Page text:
Sunday, April 10, 5:30 – 7:30 p.m. CST
This session provides a unique opportunity for early-career AACR Associate members to participate in 15-minute one-on-one conversations with two distinguished cancer researchers from across various sectors—including academia, government, and industry. Participants will also have the opportunity to informally network with peers and members from the organizing groups to gain additional perspectives about various career topics. Preregistration is required to participate in this session. Learn more.
How to Design a Successful Career Path in Cancer Research: The Do’s and Don’ts for Early-Stage Investigators
Sunday, April 10, 5:30 – 7 p.m. CST
This session is intended for early-stage investigators to acquire skills and develop key strategies in order to avoid “pitfalls” and develop “alternative” tactics to enhance the probability of success in their first independent leadership position. We have recruited an expert panel of established investigators with invaluable experience on “how to” navigate a successful career in cancer research. This session is designed specifically for those who have already made the transition from trainee to the next career stage inside and outside of academia. This is an absolute must-attend session for all early-stage investigators. Learn more.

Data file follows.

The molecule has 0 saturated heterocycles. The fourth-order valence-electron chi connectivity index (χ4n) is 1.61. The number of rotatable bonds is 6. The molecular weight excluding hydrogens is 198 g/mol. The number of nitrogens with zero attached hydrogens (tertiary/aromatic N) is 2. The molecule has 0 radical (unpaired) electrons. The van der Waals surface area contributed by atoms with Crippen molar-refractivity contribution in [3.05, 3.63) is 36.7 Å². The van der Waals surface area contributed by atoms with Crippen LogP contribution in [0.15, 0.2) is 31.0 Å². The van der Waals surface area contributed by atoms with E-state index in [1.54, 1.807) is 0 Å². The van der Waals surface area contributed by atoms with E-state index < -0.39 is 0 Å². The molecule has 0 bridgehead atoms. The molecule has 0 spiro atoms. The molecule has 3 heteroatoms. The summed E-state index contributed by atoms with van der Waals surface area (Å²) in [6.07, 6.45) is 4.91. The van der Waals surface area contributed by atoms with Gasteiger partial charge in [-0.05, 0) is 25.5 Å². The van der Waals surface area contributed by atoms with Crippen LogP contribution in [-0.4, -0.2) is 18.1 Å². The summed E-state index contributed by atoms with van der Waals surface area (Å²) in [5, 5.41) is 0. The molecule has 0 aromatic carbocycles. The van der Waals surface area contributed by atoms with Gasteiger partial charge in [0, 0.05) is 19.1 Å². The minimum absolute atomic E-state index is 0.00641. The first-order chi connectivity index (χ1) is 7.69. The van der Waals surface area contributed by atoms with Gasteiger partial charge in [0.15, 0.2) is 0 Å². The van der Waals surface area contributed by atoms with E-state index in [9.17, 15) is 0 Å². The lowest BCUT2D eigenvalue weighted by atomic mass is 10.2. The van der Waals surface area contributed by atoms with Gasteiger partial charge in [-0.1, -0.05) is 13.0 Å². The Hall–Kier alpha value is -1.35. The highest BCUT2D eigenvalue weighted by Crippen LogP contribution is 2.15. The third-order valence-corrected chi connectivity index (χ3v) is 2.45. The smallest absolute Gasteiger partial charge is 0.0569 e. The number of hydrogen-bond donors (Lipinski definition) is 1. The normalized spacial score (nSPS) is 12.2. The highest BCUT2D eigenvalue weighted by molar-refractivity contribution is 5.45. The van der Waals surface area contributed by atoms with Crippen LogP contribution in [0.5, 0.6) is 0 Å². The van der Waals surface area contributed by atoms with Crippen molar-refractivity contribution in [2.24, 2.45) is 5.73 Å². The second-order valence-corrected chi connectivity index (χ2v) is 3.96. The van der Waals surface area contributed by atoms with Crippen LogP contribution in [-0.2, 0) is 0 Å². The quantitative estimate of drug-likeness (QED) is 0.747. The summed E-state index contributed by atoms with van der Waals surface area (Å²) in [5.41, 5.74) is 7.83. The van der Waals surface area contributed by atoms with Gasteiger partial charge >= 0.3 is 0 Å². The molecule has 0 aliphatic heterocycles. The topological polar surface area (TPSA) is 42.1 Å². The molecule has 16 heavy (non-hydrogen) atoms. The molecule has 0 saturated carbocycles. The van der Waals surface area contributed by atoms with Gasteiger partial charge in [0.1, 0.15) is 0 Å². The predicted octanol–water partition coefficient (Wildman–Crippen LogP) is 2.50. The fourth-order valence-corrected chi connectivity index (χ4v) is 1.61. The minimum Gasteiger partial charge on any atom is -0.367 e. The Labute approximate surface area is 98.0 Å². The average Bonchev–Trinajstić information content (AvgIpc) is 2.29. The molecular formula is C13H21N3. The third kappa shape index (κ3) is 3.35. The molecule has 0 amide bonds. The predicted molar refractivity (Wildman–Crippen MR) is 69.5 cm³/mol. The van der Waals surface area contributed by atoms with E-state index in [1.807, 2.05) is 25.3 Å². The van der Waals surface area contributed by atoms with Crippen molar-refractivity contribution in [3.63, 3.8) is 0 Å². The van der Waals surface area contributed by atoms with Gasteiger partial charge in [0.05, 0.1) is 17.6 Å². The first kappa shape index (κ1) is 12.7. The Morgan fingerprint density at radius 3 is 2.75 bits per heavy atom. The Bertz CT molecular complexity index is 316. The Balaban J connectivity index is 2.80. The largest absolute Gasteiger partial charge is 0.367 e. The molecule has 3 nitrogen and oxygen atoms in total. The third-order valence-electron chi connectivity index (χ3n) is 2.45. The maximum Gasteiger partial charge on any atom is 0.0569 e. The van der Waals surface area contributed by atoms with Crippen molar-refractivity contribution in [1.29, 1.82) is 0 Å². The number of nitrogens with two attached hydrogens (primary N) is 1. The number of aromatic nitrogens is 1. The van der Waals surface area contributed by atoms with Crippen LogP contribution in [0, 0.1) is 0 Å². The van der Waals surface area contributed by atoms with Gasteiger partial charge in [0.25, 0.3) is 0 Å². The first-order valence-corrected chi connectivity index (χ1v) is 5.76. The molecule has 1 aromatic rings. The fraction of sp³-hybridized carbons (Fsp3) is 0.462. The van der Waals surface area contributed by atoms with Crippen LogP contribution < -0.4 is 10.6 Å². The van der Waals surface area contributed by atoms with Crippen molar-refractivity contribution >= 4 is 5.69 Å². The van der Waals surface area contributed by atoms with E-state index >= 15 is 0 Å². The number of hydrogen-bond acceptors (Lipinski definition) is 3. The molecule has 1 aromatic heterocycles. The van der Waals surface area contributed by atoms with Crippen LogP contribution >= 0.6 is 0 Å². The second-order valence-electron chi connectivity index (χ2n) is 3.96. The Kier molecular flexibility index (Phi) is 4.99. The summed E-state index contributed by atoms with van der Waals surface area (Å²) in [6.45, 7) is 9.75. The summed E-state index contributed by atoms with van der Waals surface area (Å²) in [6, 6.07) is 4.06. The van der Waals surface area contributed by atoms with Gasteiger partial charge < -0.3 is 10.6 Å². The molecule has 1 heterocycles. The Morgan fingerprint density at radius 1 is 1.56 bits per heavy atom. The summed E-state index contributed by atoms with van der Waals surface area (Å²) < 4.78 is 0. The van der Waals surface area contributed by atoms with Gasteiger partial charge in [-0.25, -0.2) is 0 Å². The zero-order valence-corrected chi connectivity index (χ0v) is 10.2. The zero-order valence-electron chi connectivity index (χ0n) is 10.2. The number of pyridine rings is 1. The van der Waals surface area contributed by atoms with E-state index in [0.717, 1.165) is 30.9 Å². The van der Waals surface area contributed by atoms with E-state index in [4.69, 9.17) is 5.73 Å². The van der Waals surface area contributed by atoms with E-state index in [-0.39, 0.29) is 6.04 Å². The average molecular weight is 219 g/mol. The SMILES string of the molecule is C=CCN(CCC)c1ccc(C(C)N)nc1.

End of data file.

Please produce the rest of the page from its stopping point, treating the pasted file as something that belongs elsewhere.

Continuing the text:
Productive Peer Review: Improving Science while Avoiding Pitfalls
Monday, April 11, 5:30 – 7 p.m. CST
This interactive session is moderated by Chi Van Dang, Editor-in-Chief for Cancer Research, and Christine Lovly, Scientific Editor for Cancer Discovery, and will focus on how to become a proficient reviewer and how to effectively respond to reviewers’ comments. Preregistration is required to participate in this session. Learn more.
Navigating the Path to a Successful Career in Cancer Research
Monday, April 11, 7 – 9 p.m. CST
This exciting collaborative roundtable session and networking reception provide a forum in which students, early-career researchers, and early-stage investigators can discuss critical career development topics and survival skills with established researchers from a variety of sectors, including academia, government, and industry. This session is a must for all individuals pursuing careers in cancer research or other biomedical sciences. Learn more.
Building an Effective Mentorship Team: Essential Strategies at Every Stage in Your Career
Tuesday, April 12, 5:30 – 7 p.m. CST
This session features cancer researchers with a strong commitment to mentoring and supporting the professional development of cancer research investigators. Hear their stories and learn how to build and take full advantage of an effective mentoring team, whether you are a trainee, an early-stage investigator, or a later-stage investigator considering a career change. Learn more.
Additional Career Advancement Opportunities
These informal networking and discussion sessions are designed for early-career researchers to interact with recently transitioned physician-scientist and junior faculty/equivalent peers around various career topics such as “Building a Successful Lab Research Lab and Negotiating Your First Academic Salary.” Learn more.